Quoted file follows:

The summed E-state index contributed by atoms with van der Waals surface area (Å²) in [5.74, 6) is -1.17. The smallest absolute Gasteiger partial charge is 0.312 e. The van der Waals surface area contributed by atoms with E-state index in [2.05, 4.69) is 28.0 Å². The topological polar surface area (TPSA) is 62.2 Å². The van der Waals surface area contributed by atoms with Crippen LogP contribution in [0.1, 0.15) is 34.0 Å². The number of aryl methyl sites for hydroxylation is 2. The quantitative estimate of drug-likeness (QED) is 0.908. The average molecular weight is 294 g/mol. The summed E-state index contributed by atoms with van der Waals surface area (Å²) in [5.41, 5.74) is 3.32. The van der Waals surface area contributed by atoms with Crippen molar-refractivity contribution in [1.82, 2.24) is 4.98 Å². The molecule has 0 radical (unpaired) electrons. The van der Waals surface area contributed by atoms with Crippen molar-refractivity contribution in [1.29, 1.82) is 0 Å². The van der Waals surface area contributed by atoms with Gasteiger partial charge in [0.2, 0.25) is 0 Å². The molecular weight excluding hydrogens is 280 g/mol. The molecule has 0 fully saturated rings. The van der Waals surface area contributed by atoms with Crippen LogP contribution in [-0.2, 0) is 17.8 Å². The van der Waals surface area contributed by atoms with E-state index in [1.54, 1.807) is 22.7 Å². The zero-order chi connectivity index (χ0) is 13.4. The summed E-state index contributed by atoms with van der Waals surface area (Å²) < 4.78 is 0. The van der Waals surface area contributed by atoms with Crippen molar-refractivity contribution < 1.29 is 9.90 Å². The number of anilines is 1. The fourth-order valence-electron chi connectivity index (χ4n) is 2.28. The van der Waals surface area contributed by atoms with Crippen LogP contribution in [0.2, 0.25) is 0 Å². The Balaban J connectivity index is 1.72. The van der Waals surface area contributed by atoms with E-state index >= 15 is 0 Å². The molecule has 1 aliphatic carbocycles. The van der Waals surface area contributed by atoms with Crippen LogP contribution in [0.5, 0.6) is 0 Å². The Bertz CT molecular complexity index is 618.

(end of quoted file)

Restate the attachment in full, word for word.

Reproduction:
The summed E-state index contributed by atoms with van der Waals surface area (Å²) in [5.74, 6) is -1.17. The smallest absolute Gasteiger partial charge is 0.312 e. The van der Waals surface area contributed by atoms with E-state index in [2.05, 4.69) is 28.0 Å². The topological polar surface area (TPSA) is 62.2 Å². The van der Waals surface area contributed by atoms with Crippen LogP contribution in [0.1, 0.15) is 34.0 Å². The number of aryl methyl sites for hydroxylation is 2. The quantitative estimate of drug-likeness (QED) is 0.908. The average molecular weight is 294 g/mol. The summed E-state index contributed by atoms with van der Waals surface area (Å²) in [5.41, 5.74) is 3.32. The van der Waals surface area contributed by atoms with Crippen molar-refractivity contribution in [1.82, 2.24) is 4.98 Å². The molecule has 0 radical (unpaired) electrons. The van der Waals surface area contributed by atoms with Crippen molar-refractivity contribution in [1.29, 1.82) is 0 Å². The van der Waals surface area contributed by atoms with Gasteiger partial charge in [0.2, 0.25) is 0 Å². The molecular weight excluding hydrogens is 280 g/mol. The molecule has 0 fully saturated rings. The van der Waals surface area contributed by atoms with Crippen LogP contribution in [-0.2, 0) is 17.8 Å². The van der Waals surface area contributed by atoms with E-state index in [1.54, 1.807) is 22.7 Å². The zero-order chi connectivity index (χ0) is 13.4. The summed E-state index contributed by atoms with van der Waals surface area (Å²) < 4.78 is 0. The van der Waals surface area contributed by atoms with Crippen molar-refractivity contribution < 1.29 is 9.90 Å². The number of anilines is 1. The fourth-order valence-electron chi connectivity index (χ4n) is 2.28. The van der Waals surface area contributed by atoms with Crippen LogP contribution in [0.2, 0.25) is 0 Å². The Balaban J connectivity index is 1.72. The van der Waals surface area contributed by atoms with E-state index >= 15 is 0 Å². The molecule has 1 aliphatic carbocycles. The van der Waals surface area contributed by atoms with Crippen LogP contribution in [0.5, 0.6) is 0 Å². The Bertz CT molecular complexity index is 618.